View Full Version : How to detect if user has logon rights for starting services

04-26-2017, 01:56 PM
I have an installer that starts a number of our custom services. Is there a way (check registry key, etc) that I can detect if the user has permission to do that (local group policy). Would like to do that in an InstallScript.msi or Suite project or both before proceeding with the install.

04-27-2017, 10:04 AM
They are always wanting me to do things like grab the current users password from the registry to use for Services. I say "No problem"...."just tell me what the HKLM\Security node says". About then they shut the **** up."

If that setting is also stored in the Security hive then no chance.

Take a system before that user setting is set - do a full registry export - then change the setting by setting the user account to start some service - and take another registry export - then compare the two exports and see if you can see a change that was made for this. If not it is likely in the HKLM\Security area.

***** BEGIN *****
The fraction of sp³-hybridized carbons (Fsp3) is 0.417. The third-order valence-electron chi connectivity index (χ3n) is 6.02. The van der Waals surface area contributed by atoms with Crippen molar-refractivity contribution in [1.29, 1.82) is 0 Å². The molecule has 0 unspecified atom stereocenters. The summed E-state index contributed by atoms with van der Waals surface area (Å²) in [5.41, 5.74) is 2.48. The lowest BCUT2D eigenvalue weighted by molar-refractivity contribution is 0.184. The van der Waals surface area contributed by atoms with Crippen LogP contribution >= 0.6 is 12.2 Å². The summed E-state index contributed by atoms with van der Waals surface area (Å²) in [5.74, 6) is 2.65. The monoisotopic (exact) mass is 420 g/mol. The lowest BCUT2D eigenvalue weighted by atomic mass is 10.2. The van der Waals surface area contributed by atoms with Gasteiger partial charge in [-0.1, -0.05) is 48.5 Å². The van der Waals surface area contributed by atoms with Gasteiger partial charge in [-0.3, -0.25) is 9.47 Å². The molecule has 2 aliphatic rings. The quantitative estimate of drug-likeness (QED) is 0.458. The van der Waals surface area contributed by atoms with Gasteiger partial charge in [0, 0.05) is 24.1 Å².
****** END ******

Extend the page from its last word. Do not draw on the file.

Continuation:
04-27-2017, 10:14 AM
I realized that my own user on my own computer was not yet set to "Logon As A Service" so I performed these steps myself and the registry says "No Difference" between before and after using Beyond Compare so I think the registry is not going to let you know.

One other article says to use this, but I don't see anything change in the output between the before and after, either.

whoami /priv |findstr ".Enabled"


04-27-2017, 10:41 AM
Thanks Chad. And BTW... thank you for all the other answers you provide on this forum!

I think I may have found a way. A bit of work, but should be doable.
I will do a custom action that launches GPRESULT... something like this:
GPRESUlt.EXE /V >"%Temp%\GPResult.txt"
Then I can parse GPResult.txt looking for the desired user in text that looks something like this:

GPO: Default Domain Policy
Policy: ServiceLogonRight
Computer Setting: *******\Domain Users

I think "<Domain>\Domain Users" will accommodate users on the specified domain provided they have not been explicitly denied that right.